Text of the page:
Despite being called the Garden State, New Jersey is usually associated with Superfund sites (there are 112 here, the most of any US state). So I was pleased to discover that New Jersey is second in solar capacity in the US, only behind my native state of California.
But just to remind me that we’re not living in the Golden State, I also learned that a number of New Jerseyans in well-populated and well-endowed Bergen County are complaining about newly-installed solar panels because they’re “ugly” and (horrors) could lower their property values.
Reports the New York Times:
The solar installations, the first and most extensive of their kind in the country, are part of a $515 million investment in solar projects by PSE&G under a state mandate that by 2021 power providers get 23 percent of their electricity from renewable sources. If they were laid out in a solar farm, the 5-by-2.5-foot panels would blanket 170 acres.
Though nearly halfway finished, the company’s crews have encountered some fresh resistance in Bergen County, where cities, villages and boroughs are in varying stages of mortification. Local officials have forced a temporary halt in many towns as they seek assurances that they will not be liable in case of injury, but also to buy time for suggesting alternative sites — like dumps — to spare their tree-lined streets.
And here in Oradell, at least one panel has gone missing.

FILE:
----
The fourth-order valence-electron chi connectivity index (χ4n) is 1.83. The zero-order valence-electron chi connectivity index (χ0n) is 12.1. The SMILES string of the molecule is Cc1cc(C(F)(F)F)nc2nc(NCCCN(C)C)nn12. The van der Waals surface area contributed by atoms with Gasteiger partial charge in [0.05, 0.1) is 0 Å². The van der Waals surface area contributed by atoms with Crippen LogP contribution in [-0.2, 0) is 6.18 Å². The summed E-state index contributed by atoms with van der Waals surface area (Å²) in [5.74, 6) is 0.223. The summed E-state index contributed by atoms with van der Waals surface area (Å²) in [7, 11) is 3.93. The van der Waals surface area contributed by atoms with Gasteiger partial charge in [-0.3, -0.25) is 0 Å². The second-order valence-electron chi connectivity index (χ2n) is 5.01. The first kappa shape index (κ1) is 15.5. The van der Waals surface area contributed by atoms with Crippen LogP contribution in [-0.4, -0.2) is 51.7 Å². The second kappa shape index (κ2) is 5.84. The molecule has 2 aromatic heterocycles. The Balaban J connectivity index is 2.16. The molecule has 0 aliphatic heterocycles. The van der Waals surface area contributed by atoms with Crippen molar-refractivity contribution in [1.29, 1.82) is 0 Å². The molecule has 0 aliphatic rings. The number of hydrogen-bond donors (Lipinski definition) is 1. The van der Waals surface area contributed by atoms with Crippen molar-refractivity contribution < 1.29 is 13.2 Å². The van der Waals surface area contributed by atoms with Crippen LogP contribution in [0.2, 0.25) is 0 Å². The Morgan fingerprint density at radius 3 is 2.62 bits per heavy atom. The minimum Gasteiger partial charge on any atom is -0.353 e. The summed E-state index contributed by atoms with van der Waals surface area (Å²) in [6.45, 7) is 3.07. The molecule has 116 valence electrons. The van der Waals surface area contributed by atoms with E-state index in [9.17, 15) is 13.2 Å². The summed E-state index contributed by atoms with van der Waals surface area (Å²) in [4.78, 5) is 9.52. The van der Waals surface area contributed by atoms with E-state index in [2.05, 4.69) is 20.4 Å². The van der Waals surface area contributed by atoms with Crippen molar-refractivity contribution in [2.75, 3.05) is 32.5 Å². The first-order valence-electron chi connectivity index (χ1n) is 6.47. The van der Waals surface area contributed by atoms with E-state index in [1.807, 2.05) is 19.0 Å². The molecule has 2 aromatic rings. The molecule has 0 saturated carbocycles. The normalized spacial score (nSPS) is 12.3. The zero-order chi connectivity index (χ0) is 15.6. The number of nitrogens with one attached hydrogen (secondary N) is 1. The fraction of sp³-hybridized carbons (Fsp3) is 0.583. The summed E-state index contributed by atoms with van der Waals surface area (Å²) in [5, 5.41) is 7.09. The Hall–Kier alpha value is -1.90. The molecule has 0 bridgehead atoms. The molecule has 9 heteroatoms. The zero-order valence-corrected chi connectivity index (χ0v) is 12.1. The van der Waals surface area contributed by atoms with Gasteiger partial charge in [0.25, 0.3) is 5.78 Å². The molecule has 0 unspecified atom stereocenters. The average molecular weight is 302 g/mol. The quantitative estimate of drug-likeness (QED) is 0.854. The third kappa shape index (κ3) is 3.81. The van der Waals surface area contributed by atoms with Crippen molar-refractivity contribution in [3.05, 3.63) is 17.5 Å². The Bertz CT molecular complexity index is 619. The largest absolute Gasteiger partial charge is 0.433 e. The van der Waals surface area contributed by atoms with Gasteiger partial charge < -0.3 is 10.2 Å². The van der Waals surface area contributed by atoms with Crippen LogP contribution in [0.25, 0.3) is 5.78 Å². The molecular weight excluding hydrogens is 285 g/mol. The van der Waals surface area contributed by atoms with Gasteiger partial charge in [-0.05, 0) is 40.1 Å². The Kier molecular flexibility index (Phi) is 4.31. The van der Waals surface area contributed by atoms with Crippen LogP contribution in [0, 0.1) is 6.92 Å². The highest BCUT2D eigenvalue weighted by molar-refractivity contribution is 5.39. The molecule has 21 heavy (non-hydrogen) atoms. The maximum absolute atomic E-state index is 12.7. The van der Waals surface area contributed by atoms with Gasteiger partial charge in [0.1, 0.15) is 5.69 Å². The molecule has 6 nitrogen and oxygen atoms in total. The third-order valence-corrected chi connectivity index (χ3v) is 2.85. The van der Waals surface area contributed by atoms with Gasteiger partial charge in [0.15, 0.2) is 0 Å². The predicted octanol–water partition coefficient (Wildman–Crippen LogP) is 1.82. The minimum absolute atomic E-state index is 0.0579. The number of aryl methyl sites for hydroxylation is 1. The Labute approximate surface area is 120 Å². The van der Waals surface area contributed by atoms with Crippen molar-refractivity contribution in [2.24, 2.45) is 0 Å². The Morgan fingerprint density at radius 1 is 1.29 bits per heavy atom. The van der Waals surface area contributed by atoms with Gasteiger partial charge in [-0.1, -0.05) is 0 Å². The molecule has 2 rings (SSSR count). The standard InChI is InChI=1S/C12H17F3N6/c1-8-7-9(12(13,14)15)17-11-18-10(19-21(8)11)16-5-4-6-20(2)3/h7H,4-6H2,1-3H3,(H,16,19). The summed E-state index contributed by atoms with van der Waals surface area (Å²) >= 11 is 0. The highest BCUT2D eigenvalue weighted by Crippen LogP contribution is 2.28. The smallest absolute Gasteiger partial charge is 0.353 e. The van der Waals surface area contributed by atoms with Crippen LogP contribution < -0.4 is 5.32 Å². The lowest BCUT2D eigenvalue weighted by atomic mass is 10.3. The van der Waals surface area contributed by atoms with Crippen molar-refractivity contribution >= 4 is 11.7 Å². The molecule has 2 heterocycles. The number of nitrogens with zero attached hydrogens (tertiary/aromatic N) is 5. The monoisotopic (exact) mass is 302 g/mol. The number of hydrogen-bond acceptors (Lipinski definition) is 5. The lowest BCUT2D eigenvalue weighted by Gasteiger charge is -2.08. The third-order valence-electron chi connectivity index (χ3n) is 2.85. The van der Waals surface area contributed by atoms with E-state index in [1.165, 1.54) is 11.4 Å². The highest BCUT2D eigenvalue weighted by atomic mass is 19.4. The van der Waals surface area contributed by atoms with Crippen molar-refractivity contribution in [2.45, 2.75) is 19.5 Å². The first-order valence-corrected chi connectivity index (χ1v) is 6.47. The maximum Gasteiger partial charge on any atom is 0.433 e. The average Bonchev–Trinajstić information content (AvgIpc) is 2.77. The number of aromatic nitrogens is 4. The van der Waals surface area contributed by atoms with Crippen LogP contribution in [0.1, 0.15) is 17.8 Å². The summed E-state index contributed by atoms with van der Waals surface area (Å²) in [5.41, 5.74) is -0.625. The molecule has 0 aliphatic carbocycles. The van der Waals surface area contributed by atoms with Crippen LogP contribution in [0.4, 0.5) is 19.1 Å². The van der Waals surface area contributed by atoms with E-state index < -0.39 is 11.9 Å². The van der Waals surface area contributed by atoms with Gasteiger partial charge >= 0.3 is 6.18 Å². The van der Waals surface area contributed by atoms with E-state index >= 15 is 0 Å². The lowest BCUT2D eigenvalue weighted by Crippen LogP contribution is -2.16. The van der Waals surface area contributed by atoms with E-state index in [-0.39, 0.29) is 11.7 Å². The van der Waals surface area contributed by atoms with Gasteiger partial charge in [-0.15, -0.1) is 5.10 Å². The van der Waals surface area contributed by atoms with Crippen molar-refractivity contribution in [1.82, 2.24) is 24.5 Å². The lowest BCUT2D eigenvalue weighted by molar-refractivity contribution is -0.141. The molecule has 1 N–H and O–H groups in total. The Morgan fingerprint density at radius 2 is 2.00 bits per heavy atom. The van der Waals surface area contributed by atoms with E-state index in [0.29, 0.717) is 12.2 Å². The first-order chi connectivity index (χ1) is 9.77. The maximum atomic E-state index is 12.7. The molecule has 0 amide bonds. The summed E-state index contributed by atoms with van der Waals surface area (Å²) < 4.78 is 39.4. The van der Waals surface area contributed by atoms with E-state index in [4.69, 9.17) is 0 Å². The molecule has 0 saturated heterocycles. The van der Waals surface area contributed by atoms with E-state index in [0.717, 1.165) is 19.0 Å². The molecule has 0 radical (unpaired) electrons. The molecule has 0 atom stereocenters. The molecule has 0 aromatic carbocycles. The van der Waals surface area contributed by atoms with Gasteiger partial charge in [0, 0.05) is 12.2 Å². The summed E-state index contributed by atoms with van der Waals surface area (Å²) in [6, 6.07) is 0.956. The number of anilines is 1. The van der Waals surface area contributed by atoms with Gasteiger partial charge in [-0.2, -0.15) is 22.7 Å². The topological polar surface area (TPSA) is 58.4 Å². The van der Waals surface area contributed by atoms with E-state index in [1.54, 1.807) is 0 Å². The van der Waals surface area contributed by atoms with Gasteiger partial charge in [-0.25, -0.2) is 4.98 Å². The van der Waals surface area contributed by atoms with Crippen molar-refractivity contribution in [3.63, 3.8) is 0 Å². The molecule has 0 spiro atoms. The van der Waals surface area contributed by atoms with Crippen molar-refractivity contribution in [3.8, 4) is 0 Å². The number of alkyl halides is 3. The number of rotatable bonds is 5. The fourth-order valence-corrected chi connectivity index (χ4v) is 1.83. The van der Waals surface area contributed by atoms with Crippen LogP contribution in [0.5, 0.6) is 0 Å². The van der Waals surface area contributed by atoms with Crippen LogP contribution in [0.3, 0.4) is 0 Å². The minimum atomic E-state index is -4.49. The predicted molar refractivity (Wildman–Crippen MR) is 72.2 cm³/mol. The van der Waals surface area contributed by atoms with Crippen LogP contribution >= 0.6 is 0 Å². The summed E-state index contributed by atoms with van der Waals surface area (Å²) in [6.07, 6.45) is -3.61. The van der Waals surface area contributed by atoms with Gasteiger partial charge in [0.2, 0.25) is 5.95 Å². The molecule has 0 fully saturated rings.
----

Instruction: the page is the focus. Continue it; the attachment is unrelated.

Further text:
…In neighboring Ridgewood, Deputy Mayor Thomas M. Riche said constituents had called, sent e-mails and stopped him on the street demanding that he halt the encroaching blight. Ridgewood, an affluent village of about 24,000, got PSE&G to cease installations after only a few had been put up, over concerns that they would interfere with the emergency communications boxes on the poles.
New Jersey’s largest utility, the Public Service Electric and Gas Company, is mounting 200,000 individual panels in neighborhoods, in three-quarters of the state. But in a place as densely populated as New Jersey, it’s impossible to “dodge and weave dodge and weave residential areas” in putting up the panels.
Governor Chris Christie has asked for the panels to be re-evaluated. One of his spokesmen says that “the mandates that spawned the panel project [were] ‘extremely aggressive.’”
In other words, looks like New Jersey may not be #2 on that “most solar states” for long.
Photo of solar panels (in Australia) by mikecogh
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